“Who was the last plumber to work on this?” Chris asked me one day. I confirmed a combination of Bart Duarte and Jock. Past experience with contractors and conversations like that usually lead to a completely different plumber (or possibly a roulette wheel of three or four) showing up after. Imagine my surprise to walk into the back yard the next day and have Bart Duarte and his helper, Teddy, walk out the basement door, calling greetings in my direction.
OK, I thought. This is a different experience of someone actually listening.
Though Chris didn’t have much experience with the way my mind works, Bart does. So when we would get, for me, logical pause points, Bart was pretty prepared and took it in stride. “Is this Chris’ first project with you?” he asked one day. I nodded. Bart laughed, assured me that everything would come together and went back to connecting the new sink drain.
Bart was right. He usually is.
Eight weeks in to the project I hit a stopping point. The objective of “the house not collapsing” had been achieved. But we were still a long way from a functional bathroom. Looking around, I realized my desperate decision to go full force with everything Jeremy had warned against really was the only option. I would never have been able to bring Daddy home if we had waited through two or three months. He would have gone to a nursing home in the meantime and probably slid downhill much faster without his dog, Hosanna, and a house that meant so much to him.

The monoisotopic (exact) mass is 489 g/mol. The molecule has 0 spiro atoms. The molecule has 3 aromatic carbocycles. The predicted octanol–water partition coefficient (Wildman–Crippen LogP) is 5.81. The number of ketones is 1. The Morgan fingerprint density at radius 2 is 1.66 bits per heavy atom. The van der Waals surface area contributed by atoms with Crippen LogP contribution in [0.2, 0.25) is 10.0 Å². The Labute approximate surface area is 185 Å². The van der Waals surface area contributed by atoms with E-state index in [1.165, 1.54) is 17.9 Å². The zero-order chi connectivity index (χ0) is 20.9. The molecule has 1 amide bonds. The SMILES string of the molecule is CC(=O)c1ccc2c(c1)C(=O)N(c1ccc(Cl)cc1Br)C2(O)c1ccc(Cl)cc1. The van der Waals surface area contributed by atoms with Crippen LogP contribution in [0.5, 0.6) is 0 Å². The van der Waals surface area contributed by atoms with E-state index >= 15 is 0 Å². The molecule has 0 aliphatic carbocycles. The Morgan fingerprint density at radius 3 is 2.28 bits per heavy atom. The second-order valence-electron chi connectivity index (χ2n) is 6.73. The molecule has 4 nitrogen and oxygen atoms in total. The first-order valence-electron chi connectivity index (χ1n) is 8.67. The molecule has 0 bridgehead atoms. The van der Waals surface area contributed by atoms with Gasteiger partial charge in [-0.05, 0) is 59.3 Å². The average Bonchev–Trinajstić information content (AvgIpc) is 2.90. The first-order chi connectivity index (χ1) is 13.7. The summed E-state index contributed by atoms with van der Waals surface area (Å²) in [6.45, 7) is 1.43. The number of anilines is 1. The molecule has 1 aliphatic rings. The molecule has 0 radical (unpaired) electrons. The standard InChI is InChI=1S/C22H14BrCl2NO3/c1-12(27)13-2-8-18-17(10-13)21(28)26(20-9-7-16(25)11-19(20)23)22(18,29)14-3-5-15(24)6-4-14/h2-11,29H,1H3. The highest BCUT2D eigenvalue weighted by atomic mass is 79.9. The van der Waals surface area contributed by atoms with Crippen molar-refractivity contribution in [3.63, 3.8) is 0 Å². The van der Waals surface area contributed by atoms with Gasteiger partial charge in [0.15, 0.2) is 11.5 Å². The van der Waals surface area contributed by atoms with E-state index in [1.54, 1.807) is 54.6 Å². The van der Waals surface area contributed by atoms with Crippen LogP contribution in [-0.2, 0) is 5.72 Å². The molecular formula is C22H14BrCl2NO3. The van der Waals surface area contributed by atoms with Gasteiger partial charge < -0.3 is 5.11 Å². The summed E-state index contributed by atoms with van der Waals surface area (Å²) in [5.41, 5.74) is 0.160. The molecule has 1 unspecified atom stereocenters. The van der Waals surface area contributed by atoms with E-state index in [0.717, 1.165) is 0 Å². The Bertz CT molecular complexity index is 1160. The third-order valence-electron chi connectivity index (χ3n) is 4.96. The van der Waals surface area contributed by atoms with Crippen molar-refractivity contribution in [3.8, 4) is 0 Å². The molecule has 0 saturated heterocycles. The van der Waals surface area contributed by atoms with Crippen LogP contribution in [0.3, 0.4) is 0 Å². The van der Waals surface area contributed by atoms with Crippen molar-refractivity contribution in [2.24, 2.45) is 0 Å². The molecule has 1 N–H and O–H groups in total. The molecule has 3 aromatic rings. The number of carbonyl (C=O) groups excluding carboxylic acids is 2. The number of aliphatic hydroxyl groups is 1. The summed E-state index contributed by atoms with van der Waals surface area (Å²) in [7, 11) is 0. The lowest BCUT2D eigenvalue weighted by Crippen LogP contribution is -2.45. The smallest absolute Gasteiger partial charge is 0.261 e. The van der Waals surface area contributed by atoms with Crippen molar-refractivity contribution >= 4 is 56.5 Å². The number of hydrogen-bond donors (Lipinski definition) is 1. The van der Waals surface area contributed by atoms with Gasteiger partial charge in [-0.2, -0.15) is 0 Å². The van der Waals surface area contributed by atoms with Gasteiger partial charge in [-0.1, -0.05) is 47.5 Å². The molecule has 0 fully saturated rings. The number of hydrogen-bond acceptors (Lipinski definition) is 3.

At this point, today, the bathroom is as far along as I want to get right now. We are just going to stop and have some calm and normalcy while I think.
When we were going through the bookstore renovation, I had no choice but to continue forward motion. With this project, the crisis has been averted.
As a result of all of this—and finally painting my VW bus—I have been thinking a lot lately about long-term goals. I started this year with several pretty sizable ones looming over my head. Though I haven’t completely accomplished and finished projects, there have been some pretty big leaps forward. I’ve started wondering if it isn’t really the bigger accomplishment: making progress, keeping all the balls juggled above my head, and in the end, having something I’m really pleased with rather than just rushing to get through it. I am just not ready to think about paint colors, tiles and fixtures. A decision about a paint color can take me months. Picking out a replacement sink can be half a year.
I want to be a good steward of the legacy I have been gifted. I want to be a good community member who supports her local economy and works with people she respects, who do good work and contribute to this part of the world.
So, with those thoughts in mind, it should come as no surprise to readers of Live Local that I am a huge fan of Stevens Hardware and Godwin’s Lumber. Both are family-owned, multi-generational, local businesses that put quality and customer service in the forefront and are part of making this community a lovely place to live. There were some significant differences in dealing with Chris than my past experiences in the land of contractors. One difference (aside from calling Bart) was the lovely itemized invoices, which included notations of purchases from Stevens and Godwin’s. I was so pleased I almost cried.
It can be hard to explain just how emotional I am about the house I grew up in (my comment about Scarlett and Tara is as close as I can put it into words). I want the best for it—good quality materials, as well as lots of care and love in the work. Trusting someone to work on the house and care for her is not easy. Watching Tim and Mike work diligently has been reassuring. Seeing the fruits of their labors and knowing it is solid for the foreseeable future is a huge weight off my shoulders.